A photographer is a person who makes photographs. As in other arts, the definitions of amateur and professional are not categorical. An amateur photographer takes snapshots for pleasure to remember events, places or friends with no intention of selling the images to others. A professional photographer is to take photographs for a session and image purchase fee, by salary or through the display, resale or use of those photographs. A professional photographer may be an employee, for example of a newspaper, or may contract to cover a particular planned event such as a wedding or graduation, or to illustrate an advertisement. Others, like fine art photographers, are freelancers, first making an image and licensing or making printed copies of it for sale or display; some workers, such as crime scene photographers, estate agents and scientists, make photographs as part of other work. Photographers who produce moving rather than still pictures are called cinematographers, videographers or camera operators, depending on the commercial context.
The term professional may imply preparation, for example, by academic study or apprenticeship by the photographer in pursuit of photographic skills. A hallmark of a professional is that they invest in continuing education through associations. Many associations offer the opportunity to test and exhibit acumen in order to attain credentials such as Certified Professional Photographer or Master Photographer. While there is no compulsory registration requirement for professional photographer status, operating a business requires having a business license in most cities and counties. Having commercial insurance is required by most venues if photographing a wedding or a public event. Photographers who operate a legitimate business can provide these items. Photographers can be categorized based on the subjects; some photographers explore subjects typical of paintings such as landscape, still life, portraiture. Other photographers specialize in subjects unique to photography, including street photography, documentary photography, fashion photography, wedding photography, war photography, aviation photography and commercial photography.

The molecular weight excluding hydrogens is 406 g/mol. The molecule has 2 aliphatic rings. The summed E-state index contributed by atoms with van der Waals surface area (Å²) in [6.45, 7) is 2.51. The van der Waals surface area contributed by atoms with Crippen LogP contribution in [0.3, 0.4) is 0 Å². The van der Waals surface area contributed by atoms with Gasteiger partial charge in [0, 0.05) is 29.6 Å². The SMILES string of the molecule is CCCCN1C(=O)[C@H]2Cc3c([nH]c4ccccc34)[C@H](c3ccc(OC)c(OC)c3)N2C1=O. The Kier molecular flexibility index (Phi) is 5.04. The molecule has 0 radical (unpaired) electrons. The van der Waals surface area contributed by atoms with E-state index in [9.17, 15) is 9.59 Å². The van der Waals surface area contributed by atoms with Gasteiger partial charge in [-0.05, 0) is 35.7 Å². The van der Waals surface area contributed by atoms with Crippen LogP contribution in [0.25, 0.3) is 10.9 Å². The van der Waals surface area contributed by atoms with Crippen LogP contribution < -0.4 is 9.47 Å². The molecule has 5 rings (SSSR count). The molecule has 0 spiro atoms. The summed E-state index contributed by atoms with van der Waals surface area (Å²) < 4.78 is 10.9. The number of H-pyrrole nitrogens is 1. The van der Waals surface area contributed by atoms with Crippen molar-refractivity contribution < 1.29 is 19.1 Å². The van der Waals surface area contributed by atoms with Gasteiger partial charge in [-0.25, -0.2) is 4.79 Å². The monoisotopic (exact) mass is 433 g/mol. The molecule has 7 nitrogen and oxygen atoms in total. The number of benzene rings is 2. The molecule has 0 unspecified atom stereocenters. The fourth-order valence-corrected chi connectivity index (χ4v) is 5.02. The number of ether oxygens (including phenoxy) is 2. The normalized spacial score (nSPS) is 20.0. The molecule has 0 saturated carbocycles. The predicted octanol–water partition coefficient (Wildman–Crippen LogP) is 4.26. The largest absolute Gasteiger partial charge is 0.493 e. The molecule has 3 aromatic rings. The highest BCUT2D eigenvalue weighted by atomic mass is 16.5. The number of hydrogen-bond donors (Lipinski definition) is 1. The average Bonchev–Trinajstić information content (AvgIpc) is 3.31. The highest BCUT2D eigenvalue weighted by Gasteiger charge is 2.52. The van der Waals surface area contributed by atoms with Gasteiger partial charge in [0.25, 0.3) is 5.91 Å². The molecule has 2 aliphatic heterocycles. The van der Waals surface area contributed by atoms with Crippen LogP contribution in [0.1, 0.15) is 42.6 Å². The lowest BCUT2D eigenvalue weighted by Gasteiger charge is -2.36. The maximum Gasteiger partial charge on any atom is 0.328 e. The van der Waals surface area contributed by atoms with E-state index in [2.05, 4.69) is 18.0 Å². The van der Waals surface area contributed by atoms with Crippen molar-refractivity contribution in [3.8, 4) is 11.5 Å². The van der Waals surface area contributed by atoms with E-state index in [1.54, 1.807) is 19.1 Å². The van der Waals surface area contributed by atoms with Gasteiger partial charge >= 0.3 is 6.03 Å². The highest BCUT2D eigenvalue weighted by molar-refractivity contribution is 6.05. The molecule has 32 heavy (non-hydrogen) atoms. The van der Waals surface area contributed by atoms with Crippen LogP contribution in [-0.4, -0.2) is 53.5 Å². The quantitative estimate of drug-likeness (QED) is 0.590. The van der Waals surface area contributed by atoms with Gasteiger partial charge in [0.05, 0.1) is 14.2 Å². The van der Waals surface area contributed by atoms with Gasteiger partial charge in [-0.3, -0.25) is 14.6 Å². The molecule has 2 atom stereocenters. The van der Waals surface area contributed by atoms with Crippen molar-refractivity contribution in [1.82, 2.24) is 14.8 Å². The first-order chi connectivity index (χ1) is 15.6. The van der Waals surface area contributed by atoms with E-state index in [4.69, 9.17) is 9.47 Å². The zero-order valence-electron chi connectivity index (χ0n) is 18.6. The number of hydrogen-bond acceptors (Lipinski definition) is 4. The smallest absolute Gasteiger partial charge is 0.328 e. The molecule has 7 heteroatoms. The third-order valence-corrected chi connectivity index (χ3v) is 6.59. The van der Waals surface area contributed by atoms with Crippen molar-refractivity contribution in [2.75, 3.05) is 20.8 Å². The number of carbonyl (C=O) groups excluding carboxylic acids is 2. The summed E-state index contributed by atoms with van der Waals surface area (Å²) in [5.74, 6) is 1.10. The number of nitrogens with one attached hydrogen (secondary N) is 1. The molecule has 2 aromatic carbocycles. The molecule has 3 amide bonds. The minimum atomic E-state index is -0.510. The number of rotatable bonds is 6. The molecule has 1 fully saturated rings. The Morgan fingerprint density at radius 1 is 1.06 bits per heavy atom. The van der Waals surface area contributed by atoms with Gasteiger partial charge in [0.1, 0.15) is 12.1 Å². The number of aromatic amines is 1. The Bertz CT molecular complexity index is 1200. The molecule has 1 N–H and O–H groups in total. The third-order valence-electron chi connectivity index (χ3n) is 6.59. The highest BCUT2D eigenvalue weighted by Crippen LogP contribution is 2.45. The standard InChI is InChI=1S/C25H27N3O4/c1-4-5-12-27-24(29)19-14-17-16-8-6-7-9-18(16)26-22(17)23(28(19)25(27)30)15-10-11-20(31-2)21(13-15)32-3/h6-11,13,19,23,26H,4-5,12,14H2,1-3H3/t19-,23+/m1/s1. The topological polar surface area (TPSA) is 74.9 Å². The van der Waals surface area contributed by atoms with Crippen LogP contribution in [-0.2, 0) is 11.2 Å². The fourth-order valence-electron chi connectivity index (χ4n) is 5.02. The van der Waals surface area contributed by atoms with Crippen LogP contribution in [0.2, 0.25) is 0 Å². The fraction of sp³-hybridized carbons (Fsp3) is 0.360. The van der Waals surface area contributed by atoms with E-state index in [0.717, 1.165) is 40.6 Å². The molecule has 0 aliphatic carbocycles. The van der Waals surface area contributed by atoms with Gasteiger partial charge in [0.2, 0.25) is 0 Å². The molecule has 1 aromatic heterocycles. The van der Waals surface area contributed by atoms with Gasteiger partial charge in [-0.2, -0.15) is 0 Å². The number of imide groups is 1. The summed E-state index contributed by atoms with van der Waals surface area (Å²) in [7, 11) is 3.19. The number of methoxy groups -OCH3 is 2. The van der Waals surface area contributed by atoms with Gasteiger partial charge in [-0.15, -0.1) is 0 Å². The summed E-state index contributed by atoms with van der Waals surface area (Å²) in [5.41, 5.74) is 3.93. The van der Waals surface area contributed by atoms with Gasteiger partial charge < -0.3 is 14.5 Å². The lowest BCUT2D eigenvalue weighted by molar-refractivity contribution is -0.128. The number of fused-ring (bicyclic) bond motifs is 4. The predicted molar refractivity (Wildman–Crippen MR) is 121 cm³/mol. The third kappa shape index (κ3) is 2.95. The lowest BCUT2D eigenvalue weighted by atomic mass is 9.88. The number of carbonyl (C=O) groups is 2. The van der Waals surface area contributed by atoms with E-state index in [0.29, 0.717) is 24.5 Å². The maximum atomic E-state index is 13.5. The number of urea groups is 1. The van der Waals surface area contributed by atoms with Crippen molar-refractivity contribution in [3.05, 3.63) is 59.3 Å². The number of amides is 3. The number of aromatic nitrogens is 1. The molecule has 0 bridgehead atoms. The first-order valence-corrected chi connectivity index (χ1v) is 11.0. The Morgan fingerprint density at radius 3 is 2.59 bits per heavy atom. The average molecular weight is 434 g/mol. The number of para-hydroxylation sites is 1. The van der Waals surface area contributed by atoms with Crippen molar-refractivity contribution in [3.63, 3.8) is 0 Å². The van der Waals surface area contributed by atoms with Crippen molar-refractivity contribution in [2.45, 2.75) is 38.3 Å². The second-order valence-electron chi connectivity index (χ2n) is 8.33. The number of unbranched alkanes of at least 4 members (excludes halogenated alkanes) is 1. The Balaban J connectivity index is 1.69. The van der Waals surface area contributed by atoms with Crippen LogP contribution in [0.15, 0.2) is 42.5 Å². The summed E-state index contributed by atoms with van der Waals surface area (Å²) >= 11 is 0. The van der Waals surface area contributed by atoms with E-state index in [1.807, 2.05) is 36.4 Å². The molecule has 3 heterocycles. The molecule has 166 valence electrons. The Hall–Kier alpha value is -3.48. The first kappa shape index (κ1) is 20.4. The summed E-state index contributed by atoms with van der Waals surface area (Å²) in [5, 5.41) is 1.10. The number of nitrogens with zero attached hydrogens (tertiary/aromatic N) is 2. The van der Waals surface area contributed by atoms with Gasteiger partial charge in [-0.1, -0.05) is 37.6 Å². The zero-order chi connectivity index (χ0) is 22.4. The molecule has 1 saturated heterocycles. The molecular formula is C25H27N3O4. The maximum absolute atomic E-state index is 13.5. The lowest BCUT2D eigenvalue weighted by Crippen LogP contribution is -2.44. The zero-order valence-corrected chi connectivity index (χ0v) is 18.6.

It is worth noting that the type of work commissioned will have pricing associated with the image's usage. The exclusive right of photographers to copy and use their products is protected by copyright. Countless industries purchase photographs on products; the photographs seen on magazine covers, in television advertising, on greeting cards or calendars, on websites, or on products and packages, have been purchased for this use, either directly from the photographer or through an agency that represents the photographer. A photographer uses a contract to sell the "license" or use of his or her photograph with exact controls regarding how the photograph will be used, in what territory it will be used, for which products; this is referred to as usage fee and is used to distinguish from production fees. An additional contract and royalty would apply for each additional use of the photograph; the contract may be for other duration. The photographer charges a royalty as well as a one-time fee, depending on the terms of the contract.